Of all our modern conveniences, indoor plumbing might be the one we most take for granted. Although we use our sinks and sewer system multiple times a day, they simply don’t require a ton of attention. And because plumbing lasts for decades, it’s rarely top of mind. When it is, it’s because there’s a problem: the nuisance of a clogged drain or a plugged-up toilet all the way to a disastrous sewer back-up.
Most homeowners can avoid a plumbing emergency with a little preventive care—most of which you can do yourself without involving a Dayton plumber.
Pipe and Drain Care Tip #1: Clean Every Drain Every Month
Pipes and sewers back up when water and waste can’t flow freely, which can happen when gunk builds up on the inside of your pipes. So, you should clean your drains monthly, using an enzyme-based cleaner—not a chemical-based one that can damage your pipes. If you prefer a homemade solution, send some baking soda and vinegar down the drain, let the combination work its magic for 15 minutes or so, and then rinse with boiling water.
Pipe and Drain Care Tip #2: Flush Correctly
As in… don’t flush anything but human waste and toilet paper. No diapers, no so-called “flushable” wipes (no matter what the package says!), no feminine hygiene products, no paper towels, no kitty litter (for crying out loud), and absolutely no leftovers. (Yes, really. Some people use their toilet as a secondary garbage disposal, and it wreaks havoc on their sewer system.)
Pipe and Drain Care Tip #3: Never Pour Grease Down Your Kitchen Drain
All of your pipes eventually connect under your home at a main drain that carries everything to the sewer line. That means if you’re dumping grease down your kitchen sink, it’s going to coat not just that pipe, but also every pipe on its way to, and including, the main sewer line.
That grease can also transform into what some people lovingly (ahem) call “fatbergs”—oil, grease, and other gunk that accumulates over months or years and causes sewer mayhem in individual homes and city systems. In 2018, for example, Metro Detroit public works officials removed a fatberg from a county sewer line that was 11 feet wide, 100 feet long, and 6 feet tall. “Gross,” is an understatement.
Do your sewer (and city) a favor, and use paper towels to soak up grease and then toss the towels in the trash. (Not the toilet! See Tip #2.)
Pipe and Drain Care Tip #4: Use Your Garbage Disposal Sparingly
Grease is one of many things you shouldn’t put down your kitchen sink. Pasta, rice, fibrous or starchy veggies like celery and potatoes, egg shells, and coffee grounds should also be off-limits. Think of your garbage disposal more like a “crumb dispenser” and your plumbing will be better for it.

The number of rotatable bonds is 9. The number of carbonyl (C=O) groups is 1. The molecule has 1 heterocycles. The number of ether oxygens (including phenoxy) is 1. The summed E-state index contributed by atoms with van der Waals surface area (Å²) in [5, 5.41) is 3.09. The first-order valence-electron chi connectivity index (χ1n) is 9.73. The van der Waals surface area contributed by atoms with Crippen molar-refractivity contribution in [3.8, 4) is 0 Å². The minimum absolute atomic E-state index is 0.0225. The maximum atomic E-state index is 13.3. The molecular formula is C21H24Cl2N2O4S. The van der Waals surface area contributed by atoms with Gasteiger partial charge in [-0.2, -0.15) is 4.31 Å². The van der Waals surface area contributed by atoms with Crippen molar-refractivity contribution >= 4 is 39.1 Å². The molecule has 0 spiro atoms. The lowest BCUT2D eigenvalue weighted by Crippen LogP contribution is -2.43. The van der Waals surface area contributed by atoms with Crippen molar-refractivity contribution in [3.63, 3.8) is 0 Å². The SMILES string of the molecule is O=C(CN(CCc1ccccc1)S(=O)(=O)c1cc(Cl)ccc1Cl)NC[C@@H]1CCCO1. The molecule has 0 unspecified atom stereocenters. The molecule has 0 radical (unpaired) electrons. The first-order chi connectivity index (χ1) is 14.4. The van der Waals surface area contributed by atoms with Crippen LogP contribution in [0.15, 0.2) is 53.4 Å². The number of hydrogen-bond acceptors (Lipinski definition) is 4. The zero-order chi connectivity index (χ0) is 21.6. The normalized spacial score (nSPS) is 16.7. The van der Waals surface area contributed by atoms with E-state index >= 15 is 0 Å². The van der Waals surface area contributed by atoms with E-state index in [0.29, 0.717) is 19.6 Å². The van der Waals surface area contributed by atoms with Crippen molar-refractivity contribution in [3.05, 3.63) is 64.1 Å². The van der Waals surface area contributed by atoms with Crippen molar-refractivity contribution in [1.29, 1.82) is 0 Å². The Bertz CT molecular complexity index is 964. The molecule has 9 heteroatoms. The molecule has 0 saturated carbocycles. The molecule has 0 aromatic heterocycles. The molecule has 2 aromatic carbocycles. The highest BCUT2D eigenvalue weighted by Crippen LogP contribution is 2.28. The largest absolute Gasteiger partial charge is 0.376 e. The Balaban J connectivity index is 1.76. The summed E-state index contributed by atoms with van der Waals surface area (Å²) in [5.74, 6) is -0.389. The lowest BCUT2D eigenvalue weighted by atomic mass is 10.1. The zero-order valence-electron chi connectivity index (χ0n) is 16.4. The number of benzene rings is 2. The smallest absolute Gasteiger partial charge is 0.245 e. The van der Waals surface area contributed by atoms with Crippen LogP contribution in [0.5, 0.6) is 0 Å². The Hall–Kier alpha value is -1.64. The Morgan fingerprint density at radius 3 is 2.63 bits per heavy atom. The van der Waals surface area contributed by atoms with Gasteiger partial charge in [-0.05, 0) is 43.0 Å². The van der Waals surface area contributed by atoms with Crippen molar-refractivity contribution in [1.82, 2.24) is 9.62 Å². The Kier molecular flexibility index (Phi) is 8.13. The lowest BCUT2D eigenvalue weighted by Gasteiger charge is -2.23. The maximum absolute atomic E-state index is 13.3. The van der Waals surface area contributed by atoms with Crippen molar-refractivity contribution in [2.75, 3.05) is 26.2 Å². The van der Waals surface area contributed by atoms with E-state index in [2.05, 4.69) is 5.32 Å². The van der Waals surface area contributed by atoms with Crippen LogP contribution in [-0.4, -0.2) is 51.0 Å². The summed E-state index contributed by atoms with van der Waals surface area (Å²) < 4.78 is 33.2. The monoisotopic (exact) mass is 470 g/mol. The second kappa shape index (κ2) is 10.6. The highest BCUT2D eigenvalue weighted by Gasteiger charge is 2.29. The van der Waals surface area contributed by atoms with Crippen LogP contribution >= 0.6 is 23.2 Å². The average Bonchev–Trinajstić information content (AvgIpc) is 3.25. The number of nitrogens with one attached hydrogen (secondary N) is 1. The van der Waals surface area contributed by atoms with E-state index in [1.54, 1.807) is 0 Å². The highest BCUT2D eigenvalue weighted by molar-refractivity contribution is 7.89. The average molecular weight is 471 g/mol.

Pipe and Drain Care Tip #5: Keep Roots Away From Your Sewer Line
Sometimes, sewers back up because of what’s going on inside your home. But often, they back up because of what’s happening in your backyard. If you have trees or large bushes planted too close to the sewer line, their roots can push through the pipe and create a clog or cause damage.
Pipe and Drain Care Tip #6: Use a Drain Guard
When we’re in a hurry or feeling a bit lazy, we make mistakes. Adding a simple, inexpensive drain guard to each of your sinks can keep you from sending things down the drain that don’t belong there. A drain guard in the tub can help prevent those nasty hair-plus-soap clogs.
Pipe and Drain Care Tip #7: Set Your Water Pressure No Higher Than 80 psi
Clogs are only one way to kill a plumbing system. The other way? Sending too much water through the pipes too quickly. Over time, water pressure that’s too high puts strain on valves, joints, and even the pipes themselves—setting you up for cracks and leaks. Pick up a water pressure gauge at the local hardware store, and if you discover your pressure is too high, call in a pro to install a regulator.
Pipe and Drain Care Tip #8: Have Your Sewer Line Professionally Inspected and Cleaned Every Three Years (at least)
If you want to have total peace of mind that your sewer’s in good shape, have a Dayton residential plumber inspect and then snake or hydrojet it every three years or so. This is particularly important if you have lots of roots near your out-pipes (see Tip #5).
Pipe and Drain Care Tip #9: Prevent Water from Freezing in Your Pipes
When water freezes, it expands—and if there’s enough of it in your pipes, they could burst. Check out the tips we shared last month to avoid this major plumbing disaster.
Pipe and Drain Care Tip #10: Replace Old Pipes
Yes, plumbing and sewer pipes last for decades—but houses typically last much longer. If your pipes are older, consider replacing them before you have a problem. Typical pipe lifespans are as follows:
- Brass supply pipes: 40-70 years
- Cast iron drain lines: 75-100 years
- Copper supply pipes: 50 years
- Galvanized steel supply pipes: 20-50 years
- PEX supply lines: 25-40 years
- PVC drain lines: Indefinite
If you still have lead pipes, you should have them replaced immediately.
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